SADOW: Shreveport Looks To Compound Wage Hike Mistake

Shreveport’s City Council next week will conclude its 2022 budget debate, where the question isn’t whether to deplete its reserves, but whether recklessly so in order to raise how many employees’ pay, including boosting minimum wages to over twice the legal limit.

Last week, the four Democrats and two Republicans (the seventh member still as-yet undetermined after a resignation last month) agreed that no city employee should receive less than $13 an hour. This meant hiking the lowest grade’s starting pay by about $1.70 per hour, but then salary compression would set in, meaning other grades would have to see increases as well. The plan eventually adopted would apply to 750 workers and cost just over $1 million a year.

Those funds were worked into the budget. However, that it seems wasn’t enough for some councilors. Councilors Republicans Grayson Boucher and John Nickelson plus Democrat LeVette Fuller wanted a 13 percent pay raise for police and fire employees, whose compensation operates in a different system which Resolution 149 didn’t affect. They tried to insert this into Ordinance 154, the operating budget, as an amendment.

At the meeting’s beginning, Democrat Councilor James Green said he nor to his knowledge the other two Democrats Councilors Tabatha Taylor and Jerry Bowman has received notice from the other three about this effort, which made it difficult for him to support. A steady stream of mostly city employees followed, commenting that they deserved pay raises that hefty as well; the budget included only a 2.75 percent bump up for all.

This launched talk about sending every, about 2,500, employee’s wage up 13 percent, which would push the minimum wage even higher to $15 an hour. When the time came, this amendment failed on a tie vote without discussion, as the three councilors not behind its introduction indicated they wanted the whole enchilada and not limiting it to public safety employees.

The increase only for police and firefighters, who comprise about half the number of city employees, would have carved almost $7.4 million from reserves. And in the meeting, about $12 million more was siphoned from these just in amendments. Dipping into reserves generally indicates deficit spending and an inability to sustain the current level of spending, although reserves appear on track for bolstering of nearly $30 million this year to $63 million in these.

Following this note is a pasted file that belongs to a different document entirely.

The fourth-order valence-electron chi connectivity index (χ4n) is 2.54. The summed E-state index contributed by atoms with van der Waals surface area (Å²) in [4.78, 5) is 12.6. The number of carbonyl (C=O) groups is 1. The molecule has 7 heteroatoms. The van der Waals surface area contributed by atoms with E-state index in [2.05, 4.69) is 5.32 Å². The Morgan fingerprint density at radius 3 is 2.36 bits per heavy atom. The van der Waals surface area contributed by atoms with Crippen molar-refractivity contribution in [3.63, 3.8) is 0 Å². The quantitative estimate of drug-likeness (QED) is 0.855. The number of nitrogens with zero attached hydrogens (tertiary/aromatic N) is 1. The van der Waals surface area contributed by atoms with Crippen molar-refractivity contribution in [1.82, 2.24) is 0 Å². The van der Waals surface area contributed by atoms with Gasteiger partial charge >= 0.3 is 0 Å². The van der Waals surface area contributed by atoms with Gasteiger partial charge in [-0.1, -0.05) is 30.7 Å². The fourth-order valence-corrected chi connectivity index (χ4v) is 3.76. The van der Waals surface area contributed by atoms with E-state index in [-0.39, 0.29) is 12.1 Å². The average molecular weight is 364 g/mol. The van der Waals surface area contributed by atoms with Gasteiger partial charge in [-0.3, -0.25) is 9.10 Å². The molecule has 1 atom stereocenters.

Shreveport did see through October $17 million more in sales tax receipts, or an 18 percent increase over 2020’s pandemic-depressed totals. Yet smaller funding sources that make up about a quarter of sales tax levels, all of which go into the general fund, were down a bit over last year, although separate funds stayed steady. And while higher that last year’s, expenses as a proportion of budget were proportionally a bit lower than last year’s, indicating a bit of available slack.

The sales tax revenue picture plus American Rescue Plan dollars Democrat Mayor Adrian Perkins and the councilors who defeated the public safety pay raise cited as sources for supporting the blanket increase. As the budgeted total for personal services was over $212 million, 13 percent more of the total minus the existing 2.75 percent hike built in suggests an extra cost of around $21 million.

Covering that doesn’t seem sustainable. Perkins claimed ARP money gave a start to backing the raises where a few years of sales tax growth could cover the rest. More likely, the recent surpluses – based upon pared spending because of pandemic worries – in significant part came from the artificially stimulated economy from the ARP and its predecessors that look unlikely to recur (with the exception of Infrastructure and Investment Jobs Act money that will trickle in over the next five years, which for the city won’t be much more than the low eight figures).

That economy boosted sales tax revenues from purchases. But it also accelerated inflation which largely reflects in many city expenditures, substantially netting out tax gains. Spikes upwards over the past two years were well over $10 million about the average over the preceding three years, and city population had eroded further since.

Certainly, city employees have lost ground without a raise in over a decade, but it’s a matter of what the city can afford. And not only is public safety perhaps the most crucial service delivered by government, but also in Shreveport’s case its salaries start below the level of many area agencies. For years the police department has had trouble staying close to authorized personnel levels leading to complaints about coverage.

Tellingly, those councilors in support of the public safety salary increase didn’t join the announcement extolling the across-the-board raise. Their original offer isn’t unreasonable, even of the minimum wage they signed off on was excessive, and they would do best to hold the line against a blanket boost.

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